What's Cookin' Doc?

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What's Cookin' Doc?
Merrie Melodies (Bugs Bunny) series
What's Cookin' Doc Lobby Card.PNG
Lobby card
Directed by Robert Clampett
I. Freleng (clip from Hiawatha's Rabbit Hunt)
Produced by Leon Schlesinger
Story by Michael Sasanoff
Voices by Mel Blanc
Robert C. Bruce (uncredited)
Music by Carl W. Stalling
Animation by Bob McKimson
Rod Scribner (uncredited)
Studio Leon Schlesinger Productions
Distributed by Warner Bros. Pictures, Inc.
Release date(s) January 8, 1944 (USA)
Color process Technicolor
Running time 8:08 (one reel)
Language English

What's Cookin' Doc? is a 1944 Warner Bros. cartoon in the Merrie Melodies series, directed by Bob Clampett and starring Bugs Bunny. The title is a variant on Bugs' catch-phrase "What's up Doc?". It also hints at one of the scenes in the picture.

Synopsis[edit]

The plot centers on the Academy Awards presentation. The action begins with actual color film footage of various Hollywood scenes (edited from A Star Is Born), narrated by Robert C. Bruce. It leads up to the Big Question of the evening: Who will win "the" Oscar? The film shows the stereotypical red carpet arrivals of stars, as well as a human emcee starting to introduce the Oscar show.

Bugs learns that James Cagney won the Oscar instead of him

At this point the film switches to animation, with the shadow of a now-animated emcee (and now voiced by Mel Blanc) continuing to introduce the Oscar, and Bugs (also Mel Blanc's voice, as usual) assuring the viewer that "it's in da bag; I'm a cinch to win". Bugs is stunned when the award goes instead to James Cagney (who had actually won in the previous year's ceremony, for Warner's Yankee Doodle Dandy). Shock turns to anger as Bugs declares the results to be "sa-bo-TAH-gee" and demands a recount.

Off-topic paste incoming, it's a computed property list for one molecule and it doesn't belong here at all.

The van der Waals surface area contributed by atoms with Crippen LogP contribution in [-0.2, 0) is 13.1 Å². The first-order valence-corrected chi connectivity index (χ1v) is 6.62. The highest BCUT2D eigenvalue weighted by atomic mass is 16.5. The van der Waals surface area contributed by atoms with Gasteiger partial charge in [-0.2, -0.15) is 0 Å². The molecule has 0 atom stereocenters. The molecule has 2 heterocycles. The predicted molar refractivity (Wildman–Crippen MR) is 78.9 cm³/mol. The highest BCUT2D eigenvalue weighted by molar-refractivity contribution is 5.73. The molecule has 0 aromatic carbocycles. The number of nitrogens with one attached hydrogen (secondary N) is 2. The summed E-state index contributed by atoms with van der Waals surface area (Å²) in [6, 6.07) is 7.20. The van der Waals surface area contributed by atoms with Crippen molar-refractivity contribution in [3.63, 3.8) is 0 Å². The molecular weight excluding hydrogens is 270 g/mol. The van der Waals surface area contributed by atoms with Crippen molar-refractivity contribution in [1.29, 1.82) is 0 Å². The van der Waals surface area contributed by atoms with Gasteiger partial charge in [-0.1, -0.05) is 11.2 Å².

Bugs then tries to make his case by showing clips from Hiawatha's Rabbit Hunt (which includes clip of Hiawatha attempting to "cook" the rabbit) as proof of his allegedly superior acting (an inside joke, as the cartoon had actually been nominated for an Oscar and lost). He hurls a set of film cans off-screen and tells someone named "Smokey" to "roll 'em!"[1] Bugs tells the audience that these are some of his "best scenes". Immediately a "stag reel" (with the title card depicting a grinning stag) starts to roll, and the startled Bugs quickly stops it and switches to the right film.

Finally, he pleads with the audience, "What do you say, folks? Do I get it? Or do I get it?" (echoing Fredric March's drunken appeal to the Academy Award banquet audience in A Star Is Born). The emcee asks the audience (in an affected nasal voice), "Shall we give it to him, folks?" and they yell, "Yeah, let's give it to him!" whereupon they shower Bugs with fruits and vegetables (enabling him to briefly do a Carmen Miranda impression)... and an ersatz Oscar labeled "booby prize", which is actually a gold-plated rabbit statue. Bugs is so pleased at winning it, he remarks, "I'll even take youse to bed wit' me every night!" The statue suddenly comes alive, asks in a voice like that of radio character, Bert Gordon, "Do you mean it?", smooches the startled bunny, and takes on an effeminate, hip-swiveling pose. The screen fades out, Clampett's famous vocalized "Bay-woop!" is heard, and the "That's all, Folks!" card appears.